After the Senate’s filibuster of the Nuclear Iran Deal on Thursday, Sept. 10, perhaps the only remaining way for Congressional opponents of the Nuclear Iran Deal to block the measure is if Speaker of the House John Boehner (R-OH) authorizes the House of Representatives to sue President Obama for failing to comply with the Iran Nuclear Agreement Review Act (Corker-Cardin).
That avenue is wide open, at the moment, thanks to a decision by a Federal District Court in Washington, D.C. issued on Wednesday, Sept. 8.
The court in House of Representatives v. Burwell found that the House has standing, that is, the right, to bring a lawsuit against the executive branch of the U.S. government. The issue in the Burwell case is the Affordable Care Act (Obamacare).
The legal basis for the potential lawsuit would be the failure of the White House to comply with the requirements laid out in Corker-Cardin. Under that legislation passed earlier this year, the White House had to provide Congress with all documents relating to the Nuclear Iran Deal, whether codicils, side agreements, or any other agreements bearing on the issue, with or between the parties.
As was discovered this summer, there are two secret side agreements dealing with Iran’s nuclear program, the only parties to which are Iran and the International Atomic Energy Agency.
The administration has never provided Congress with any documents relating to those side agreements. As was revealed yesterday in the JewishPress.com, the administration claimed, with a straight face, that it has provided Congress with all the documentation it has. The administration was able to make that claim because not one member of the U.S. government has a single piece of paper or digital notation regarding those side deals – those were all left with the Iranian negotiators and the members of the International Atomic Energy Agency.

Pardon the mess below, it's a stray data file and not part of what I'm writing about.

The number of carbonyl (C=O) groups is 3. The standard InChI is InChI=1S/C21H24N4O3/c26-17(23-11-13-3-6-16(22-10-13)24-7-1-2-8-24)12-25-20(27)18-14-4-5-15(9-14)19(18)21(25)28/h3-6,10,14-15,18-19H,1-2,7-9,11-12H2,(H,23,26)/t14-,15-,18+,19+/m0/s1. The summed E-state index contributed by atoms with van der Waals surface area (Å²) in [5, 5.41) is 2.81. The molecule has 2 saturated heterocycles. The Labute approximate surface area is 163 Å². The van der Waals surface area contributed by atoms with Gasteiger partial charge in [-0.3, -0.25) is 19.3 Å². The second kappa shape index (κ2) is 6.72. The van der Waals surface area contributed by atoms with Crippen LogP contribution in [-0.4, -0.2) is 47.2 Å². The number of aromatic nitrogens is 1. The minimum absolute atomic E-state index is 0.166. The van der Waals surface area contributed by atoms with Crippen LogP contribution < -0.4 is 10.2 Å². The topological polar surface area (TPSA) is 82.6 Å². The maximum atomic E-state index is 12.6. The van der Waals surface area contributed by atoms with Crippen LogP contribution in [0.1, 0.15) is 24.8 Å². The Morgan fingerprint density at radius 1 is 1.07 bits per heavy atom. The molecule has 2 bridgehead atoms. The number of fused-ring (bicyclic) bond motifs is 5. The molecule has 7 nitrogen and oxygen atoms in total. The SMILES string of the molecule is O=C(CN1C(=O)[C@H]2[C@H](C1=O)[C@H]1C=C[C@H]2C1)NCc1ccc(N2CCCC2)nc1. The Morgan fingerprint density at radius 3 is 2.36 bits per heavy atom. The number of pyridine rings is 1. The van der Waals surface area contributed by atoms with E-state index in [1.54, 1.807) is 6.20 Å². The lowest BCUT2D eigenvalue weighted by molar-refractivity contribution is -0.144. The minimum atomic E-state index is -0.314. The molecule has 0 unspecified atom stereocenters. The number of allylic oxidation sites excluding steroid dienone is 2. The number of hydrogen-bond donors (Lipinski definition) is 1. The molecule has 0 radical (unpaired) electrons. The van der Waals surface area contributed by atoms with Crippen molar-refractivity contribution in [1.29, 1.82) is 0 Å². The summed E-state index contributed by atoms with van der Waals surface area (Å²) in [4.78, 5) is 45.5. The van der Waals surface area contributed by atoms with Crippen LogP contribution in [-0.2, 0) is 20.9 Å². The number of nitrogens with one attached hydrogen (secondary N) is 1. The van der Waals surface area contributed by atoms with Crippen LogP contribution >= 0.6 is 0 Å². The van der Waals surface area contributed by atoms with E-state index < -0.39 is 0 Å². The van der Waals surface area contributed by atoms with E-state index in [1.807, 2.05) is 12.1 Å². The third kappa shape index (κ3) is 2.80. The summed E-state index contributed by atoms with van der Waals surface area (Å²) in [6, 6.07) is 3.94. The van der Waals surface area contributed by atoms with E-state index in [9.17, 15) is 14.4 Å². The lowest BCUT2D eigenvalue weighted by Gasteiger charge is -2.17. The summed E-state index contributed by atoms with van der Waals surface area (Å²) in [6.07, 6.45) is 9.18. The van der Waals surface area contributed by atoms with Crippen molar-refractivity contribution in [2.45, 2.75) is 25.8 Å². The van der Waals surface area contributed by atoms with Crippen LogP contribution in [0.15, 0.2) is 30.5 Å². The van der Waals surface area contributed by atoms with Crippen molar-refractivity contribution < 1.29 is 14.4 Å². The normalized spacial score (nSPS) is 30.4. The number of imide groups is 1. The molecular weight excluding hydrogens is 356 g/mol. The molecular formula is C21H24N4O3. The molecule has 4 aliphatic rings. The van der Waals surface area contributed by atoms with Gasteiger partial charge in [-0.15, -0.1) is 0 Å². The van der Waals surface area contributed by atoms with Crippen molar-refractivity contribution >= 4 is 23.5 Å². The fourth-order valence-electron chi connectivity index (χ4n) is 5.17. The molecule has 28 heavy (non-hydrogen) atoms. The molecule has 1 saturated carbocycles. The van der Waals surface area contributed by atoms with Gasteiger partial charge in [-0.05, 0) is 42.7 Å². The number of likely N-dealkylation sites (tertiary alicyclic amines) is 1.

The Iranians physically threatened to harm IAEA members if information about the secret side deals were shared with Americans, the Washington Free Beacon noted, quoting the Iranian Fars news service.
Of course the administration knew that Corker-Cardin required it to produce documentation regarding the side deals. Perhaps for this reason, first the administration tried to hide the fact that those side deals existed.
But the existence of those side agreements was discovered anyway, by Sen. Tom Cotton (R-AK) and Rep. Mike Pompeo (R-KS), two U.S. legislators trying to represent the interests of America, who traveled to Vienna to meet with IAEA officials in July, and who were told about the side agreements then.
Once the existence of those side deals became known, the administration officials still hid critical information about them – even to themselves, if they can be believed – although those officials had to know they were violating Corker-Cardin all along by allowing every jot of documentation to remain beyond U.S. borders.
Think about the growing mound of lies and obstructions surrounding Messr.s Obama and Kerry’s Nuclear Iran Deal. What is in it that they are so convinced Americans would revolt if the truth about it were known?
Which brings Congress, finally, at this very late date, to the possibility of litigation.
This only works if the House of Representatives, as an institution, brings the case, and that requires Boehner’s approval. Although Boehner has been late to the party, he has now become alive to the need for a vigorous legal attack on the flawed legislation itself and on the administration’s abrogation of its obligations under Corker-Cardin.
Perhaps this newfound interest stems from very serious challenges to his leadership. Those challenges are coming from Republicans on his right who have been the strongest opponents to the treaty as a threat both to the United States, as well as to Israel and the rest of the civilized world.
If Boehner has finally awakened and is prepared to use all the tools at his disposal as leader of the Republican majority in the House – which has strongly and consistently opposed this capitulatory deal – something historic may happen.
Lori Lowenthal Marcus